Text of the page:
Figure of Risk Stratification and Management for Children with	Conditions Predisposing to Accelerated Atherosclerosis and Early CVD. A text description follows this image.

Directions:

Step 1: Risk stratification by disease process (Table 11–2).
Step 2: Assess all cardiovascular risk factors. If there are ≥ 2 comorbidities, move tier II patient to tier I for subsequent management.
Step 3: Tier-specific treatment goals/ cut points defined.
Step 4: Initial therapy: For tier I, initial management is therapeutic lifestyle change PLUS disease-specific management (Table 11–3). For tier II, initial management is therapeutic lifestyle change.
Step 5: For tier II, if goals are not met, consider medication per risk factor specific recommendations in these guidelines.

LEGEND: * CHILD 1 (Cardiovascular Health Integrated Lifestyle Diet) per Section V. Nutrition and Diet;
** Activity Rx - Activity Recommendations per Section VI. Physical Activity.
*** Weight loss recommendations per Section X. Overweight and Obesity.

Figure 11-1 Description

The figure 11-1 is a flow chart with three different starting points, presented here as separate lists with numbered steps. Each step flows linearly to the next step.

Starting Point A

  1. Step 1. RISK STRATIFICATION BY DISEASE PROCESS
  2. Step 2. ASSESS C-V RISK FACTORS (≥ 2 RFs → Move to tier 1)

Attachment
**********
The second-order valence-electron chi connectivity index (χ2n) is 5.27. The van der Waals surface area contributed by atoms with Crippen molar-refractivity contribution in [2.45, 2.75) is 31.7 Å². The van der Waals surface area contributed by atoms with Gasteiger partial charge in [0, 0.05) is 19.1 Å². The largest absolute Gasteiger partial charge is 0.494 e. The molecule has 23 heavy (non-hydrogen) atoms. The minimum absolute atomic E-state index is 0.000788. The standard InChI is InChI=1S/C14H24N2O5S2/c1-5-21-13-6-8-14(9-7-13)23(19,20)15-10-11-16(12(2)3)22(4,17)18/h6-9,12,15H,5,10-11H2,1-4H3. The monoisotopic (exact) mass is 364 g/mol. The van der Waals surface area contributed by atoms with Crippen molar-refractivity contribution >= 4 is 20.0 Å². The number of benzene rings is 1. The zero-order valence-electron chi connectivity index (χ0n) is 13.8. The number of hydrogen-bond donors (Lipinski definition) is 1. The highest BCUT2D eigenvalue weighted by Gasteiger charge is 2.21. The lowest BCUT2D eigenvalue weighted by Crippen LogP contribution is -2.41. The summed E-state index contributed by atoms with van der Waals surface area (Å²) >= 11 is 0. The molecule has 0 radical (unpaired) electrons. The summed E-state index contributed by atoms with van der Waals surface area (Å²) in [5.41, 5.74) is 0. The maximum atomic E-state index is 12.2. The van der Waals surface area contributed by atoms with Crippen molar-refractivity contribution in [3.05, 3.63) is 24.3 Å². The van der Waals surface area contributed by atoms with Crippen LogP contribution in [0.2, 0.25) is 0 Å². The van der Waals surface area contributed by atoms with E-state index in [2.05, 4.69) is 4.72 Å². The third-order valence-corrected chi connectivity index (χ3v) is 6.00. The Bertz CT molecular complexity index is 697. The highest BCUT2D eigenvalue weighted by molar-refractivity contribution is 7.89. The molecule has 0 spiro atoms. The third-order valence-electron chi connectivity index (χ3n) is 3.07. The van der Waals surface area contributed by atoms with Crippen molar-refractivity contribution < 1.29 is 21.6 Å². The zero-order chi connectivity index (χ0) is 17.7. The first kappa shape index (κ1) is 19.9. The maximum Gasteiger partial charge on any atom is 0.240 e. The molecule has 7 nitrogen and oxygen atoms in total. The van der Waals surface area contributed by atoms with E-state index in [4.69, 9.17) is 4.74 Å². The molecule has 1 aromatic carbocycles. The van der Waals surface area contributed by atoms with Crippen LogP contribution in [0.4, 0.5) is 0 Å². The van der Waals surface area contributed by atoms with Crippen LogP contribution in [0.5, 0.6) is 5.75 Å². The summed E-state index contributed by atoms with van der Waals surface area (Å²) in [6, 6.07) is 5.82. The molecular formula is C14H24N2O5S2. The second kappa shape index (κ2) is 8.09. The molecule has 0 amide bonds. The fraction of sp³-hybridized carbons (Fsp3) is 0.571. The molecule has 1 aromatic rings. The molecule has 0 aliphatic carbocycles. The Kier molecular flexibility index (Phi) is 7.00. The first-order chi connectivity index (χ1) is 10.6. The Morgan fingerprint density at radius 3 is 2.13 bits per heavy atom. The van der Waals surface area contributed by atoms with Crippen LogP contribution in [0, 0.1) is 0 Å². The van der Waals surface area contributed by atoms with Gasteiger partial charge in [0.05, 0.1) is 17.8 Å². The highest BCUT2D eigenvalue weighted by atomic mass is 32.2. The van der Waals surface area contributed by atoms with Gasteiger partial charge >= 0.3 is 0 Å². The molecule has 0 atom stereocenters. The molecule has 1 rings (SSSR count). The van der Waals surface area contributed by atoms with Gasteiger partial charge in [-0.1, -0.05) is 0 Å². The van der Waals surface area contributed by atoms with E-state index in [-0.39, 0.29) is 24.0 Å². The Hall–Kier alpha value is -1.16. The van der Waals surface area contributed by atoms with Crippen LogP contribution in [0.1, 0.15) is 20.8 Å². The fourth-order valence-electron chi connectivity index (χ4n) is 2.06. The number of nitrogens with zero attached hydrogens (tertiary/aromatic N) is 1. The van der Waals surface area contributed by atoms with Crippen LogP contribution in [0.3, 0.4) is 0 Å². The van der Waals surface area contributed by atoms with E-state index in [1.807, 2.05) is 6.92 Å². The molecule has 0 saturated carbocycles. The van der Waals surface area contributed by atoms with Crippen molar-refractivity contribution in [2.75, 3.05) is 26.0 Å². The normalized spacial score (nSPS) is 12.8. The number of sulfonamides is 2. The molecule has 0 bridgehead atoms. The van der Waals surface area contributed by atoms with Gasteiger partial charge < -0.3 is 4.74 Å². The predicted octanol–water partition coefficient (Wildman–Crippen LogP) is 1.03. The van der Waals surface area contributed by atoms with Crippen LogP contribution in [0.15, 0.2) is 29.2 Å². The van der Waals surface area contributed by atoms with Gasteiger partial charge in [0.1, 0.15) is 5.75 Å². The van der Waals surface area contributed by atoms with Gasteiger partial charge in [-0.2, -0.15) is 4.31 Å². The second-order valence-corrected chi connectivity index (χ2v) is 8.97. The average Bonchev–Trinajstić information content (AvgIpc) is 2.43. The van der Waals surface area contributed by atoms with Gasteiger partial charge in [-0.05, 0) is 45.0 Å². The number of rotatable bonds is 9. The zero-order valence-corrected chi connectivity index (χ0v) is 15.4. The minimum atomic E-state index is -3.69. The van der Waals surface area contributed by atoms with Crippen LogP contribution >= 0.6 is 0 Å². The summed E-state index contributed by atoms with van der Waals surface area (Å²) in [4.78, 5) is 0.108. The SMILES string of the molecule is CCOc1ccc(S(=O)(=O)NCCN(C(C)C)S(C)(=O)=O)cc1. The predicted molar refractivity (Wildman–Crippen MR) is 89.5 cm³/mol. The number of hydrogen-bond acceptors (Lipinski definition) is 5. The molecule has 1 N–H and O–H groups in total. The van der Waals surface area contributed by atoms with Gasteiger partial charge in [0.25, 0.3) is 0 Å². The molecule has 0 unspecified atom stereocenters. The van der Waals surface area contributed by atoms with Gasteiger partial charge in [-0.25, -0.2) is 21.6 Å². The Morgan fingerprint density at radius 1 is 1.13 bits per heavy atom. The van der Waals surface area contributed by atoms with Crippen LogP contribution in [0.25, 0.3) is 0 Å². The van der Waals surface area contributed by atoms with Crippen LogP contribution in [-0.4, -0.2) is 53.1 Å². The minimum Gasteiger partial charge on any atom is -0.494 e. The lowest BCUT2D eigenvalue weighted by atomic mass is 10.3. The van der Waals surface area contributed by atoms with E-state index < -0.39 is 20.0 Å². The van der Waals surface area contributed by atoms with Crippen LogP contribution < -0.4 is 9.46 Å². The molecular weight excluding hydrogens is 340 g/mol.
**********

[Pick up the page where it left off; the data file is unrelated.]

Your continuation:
3. Step 3. TIER-SPECIFIC CUT POINTS/ TREATMENT GOALS
  4. Step 4: LIFESTYLE CHANGE
  5. Step 5: DRUG THERAPY

Starting Point B

  1. Tier I: High Risk
    • Diabetes mellitus, type I and type 2
    • Chronic kidney disease/ end stage renal disease/ post kidney transplant
    • Post-heart transplant
    • Kawasaki disease with current coronary artery aneurysms
  2. CV RISK FACTORS/ CO-MORBIDITIES
    • Family history of early CVD in expanded 1stdegree pedigree(male ≤ 55y; female ≤ 65y)
    • Fasting lipid profile
    • Smoking history
    • BP (3 separate occasions), interpreted for age/sex/height percentile (%ile)
    • Height, weight, BMI
    • Fasting glucose (FG)
    • Diet, physical activity/exercise history
  3. Tier 1: High Risk
    • BMI ≤ 85th%ile for age/sex.
    • BP ≤ 90th %ile for age/sex/ ht%ile
    • Lipids(mg/dL): LDL-C ≤ 100,
      TG < 90, non-HDL-C < 120
    • FG < 100 mg/dl, HgbA1c<7%
  4. Intensive lifestyle management
    CHILD-1*, Activity Rx**
    Weight loss as needed*** , Plus
  5. Condition Specific Management - Table 11-3

Starting Point C

  1. Tier II: Moderate Risk
    • Kawasaki Disease with regressed coronary aneurysms
    • Chronic inflammatory disease
    • HIV
    • Nephrotic syndrome
  2. CV RISK FACTORS/ CO-MORBIDITIES
    • Family history of early CVD in expanded 1stdegree pedigree(male ≤ 55y; female ≤ 65y)
    • Fasting lipid profile
    • Smoking history
    • BP (3 separate occasions), interpreted for age/sex/height percentile (%ile)
    • Height, weight, BMI
    • Fasting glucose (FG)
    • Diet, physical activity/exercise history
  3. Forward to YES or NO
  4. Forward to YES
  5. Tier 1: High Risk
    • BMI ≤ 85th%ile for age/sex.
    • BP ≤ 90th %ile for age/sex/ ht%ile
    • Lipids(mg/dL): LDL-C ≤ 100,
      TG < 90, non-HDL-C < 120
    • FG < 100 mg/dl, HgbA1c<7%
  6. Intensive lifestyle management
    CHILD-1*, Activity Rx**